My next goal is to ramp up that 5% to 20% or 30%, before finally removing the pct variable completely and simply leaving the policy as p=reject. Not only will I be stopping any potential phishing incident arising from our school’s domain, I am also being a good net citizen in the fight against spammers.

Of course, this doesn’t help if a PC on my network gets infected and starts sending mail out via Office 365, as then the mail will pass SPF and DKIM checks and will have to rely on being filtered via the normal methods such as Bayesian filtering, anti-malware scans etc. That is the downside of SPF, DKIM and DMARC, they can’t prevent spam from being sent from inside a domain, so domains still need to be vigilant for malware infections, bots etc. At least with the policies in place, one avenue for spammers gets shutdown. As more and more domains come on board, spammers will continue to get squeezed, which is always a good thing.

Categories: Internet, Networking Tags: ,

Flashing all the Firmwares

November 26, 2017 Leave a comment

In the not so distant past, updating an electronic device’s firmware was either impossible or carried a great many risks. In the slightly slower paced world back then, we didn’t complain too much, perhaps because devices shipped with by and large stable firmware that had spent lots of time in development and ended up being quite polished. In today’s break neck paced world, nothing is ever done and devices are often shipped as quickly as possible, with the promise to update the firmware and improve matters as time goes on.

For the manufacturers who adhere to this promise and regularly put out updated firmware, well done! You deserve big kudos for doing so. Sadly this state of affairs is more the exception than the rule. Far too often a device is shipped to market with initial firmware that gets updated maybe once or twice, only to be abandoned by the manufacturer who has moved onto the next bright and shiny gadget. The most obvious example of this is the mess that most Android based phones have gotten themselves into.

Sometimes firmware just operates low level hardware like the control board on a DVD burner for example. Other times it’s both that and a user interface/operating system all rolled into one – think of the web interface you use to control a home router for example. Sometimes the update just fixes bugs and adds stability, other times it does that and adds new features or updates the user interface – think updated PC UEFI or 3rd party router firmwares.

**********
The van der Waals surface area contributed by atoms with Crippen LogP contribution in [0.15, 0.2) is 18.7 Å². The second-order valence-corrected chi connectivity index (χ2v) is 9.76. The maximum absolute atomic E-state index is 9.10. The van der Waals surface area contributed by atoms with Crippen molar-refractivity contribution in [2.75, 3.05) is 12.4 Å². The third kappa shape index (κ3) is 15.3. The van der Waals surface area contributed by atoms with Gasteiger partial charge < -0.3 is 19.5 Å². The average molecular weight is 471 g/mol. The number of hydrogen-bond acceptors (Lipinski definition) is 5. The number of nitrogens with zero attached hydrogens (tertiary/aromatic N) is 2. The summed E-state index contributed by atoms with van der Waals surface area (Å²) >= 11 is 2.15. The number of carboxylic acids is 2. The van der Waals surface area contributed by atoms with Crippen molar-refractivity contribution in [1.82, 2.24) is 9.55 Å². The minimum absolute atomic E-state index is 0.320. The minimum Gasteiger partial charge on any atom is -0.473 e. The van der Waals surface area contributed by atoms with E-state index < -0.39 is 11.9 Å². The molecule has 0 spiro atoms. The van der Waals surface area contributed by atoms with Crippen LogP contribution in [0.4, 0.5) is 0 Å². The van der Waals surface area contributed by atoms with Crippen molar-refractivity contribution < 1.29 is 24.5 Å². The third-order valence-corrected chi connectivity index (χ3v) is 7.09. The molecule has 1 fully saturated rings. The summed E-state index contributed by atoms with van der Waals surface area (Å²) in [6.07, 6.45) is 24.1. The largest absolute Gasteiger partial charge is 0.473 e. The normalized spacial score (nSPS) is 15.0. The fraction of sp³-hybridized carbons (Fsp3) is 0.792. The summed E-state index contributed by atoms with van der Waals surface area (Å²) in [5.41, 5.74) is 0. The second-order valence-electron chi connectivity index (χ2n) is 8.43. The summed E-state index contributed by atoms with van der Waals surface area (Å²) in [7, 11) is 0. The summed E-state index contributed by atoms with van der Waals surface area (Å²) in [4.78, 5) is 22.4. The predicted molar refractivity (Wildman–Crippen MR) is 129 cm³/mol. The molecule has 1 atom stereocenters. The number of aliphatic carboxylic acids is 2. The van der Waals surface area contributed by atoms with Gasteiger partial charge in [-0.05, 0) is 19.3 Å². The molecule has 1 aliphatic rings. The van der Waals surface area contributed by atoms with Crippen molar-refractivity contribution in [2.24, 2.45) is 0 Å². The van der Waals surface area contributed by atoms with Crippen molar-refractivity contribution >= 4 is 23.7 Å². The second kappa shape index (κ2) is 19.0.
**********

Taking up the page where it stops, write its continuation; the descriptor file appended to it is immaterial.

I promise there’s a point to all this rambling. The recent school holidays afforded me a chance to update firmware on a whole range of devices in my school. Network switches, ADSL routers, CCTV Cameras and the attached NVR as well as a few other odds and ends. HP deserves a special shout out here for their lengthy firmware life for older model switches. Whilst they had no reason to do, HP did keep updating the firmware of certain switches for a good number of years, which at least extended the useful life of these devices.

Sadly on the old 2610 series HP didn’t remove the Java based web interface, but the last available firmware did at least sign the binaries so that there’s one less warning when you connect. For the 2620 series, HP back ported the new UI from their modern Aruba switches, which has lead to a nice consistent interface across 3 different switch generations we own. If you’ve ever used HP’s legacy interface on the 2620 and other similar generation models, you’ll know how ugly and painful that interface was to use.

The Dahua CCTV system we used though was another story. For one thing, the fixed bullet camera we were sold appeared to have been very quickly replaced by Dahua, so there’s no new firmware beyond 2015. The fixed dome cameras did better however, with a firmware from only a few months ago. The NVR also had a much later firmware available. I flashed the NVR first, only for all hell to break out after the reboot. A large portion of the cameras refused to connect to the device after the update. Whilst most of the settings seemed to have been preserved during the update, too many little things seemed to have been disturbed. The next thing I did was to update the dome cameras one by one. When that still didn’t help, I deleted and re-added all the cameras to the NVR. To my relief, this sorted the problem and we were able to go back to using the system.

That being said, there has been some cases of the cameras displaying corrupted green screens, though that hasn’t lasted long and only seemed to be affecting 1-2 cameras. Those devices might just need to be flashed again for proper stability, but it’s still not how it’s supposed to be. Alternatively, I will check for the next available update and flash that to the cameras, hoping it solves the problem on those cameras with issues.

I still have my main server’s firmware to flash which I plan to do in the next school holidays. Intel has discontinued the S2600GZ system, but at least they also still make firmware available. That system is unlikely to get any more updates in the future, but at least it had a decent lifespan.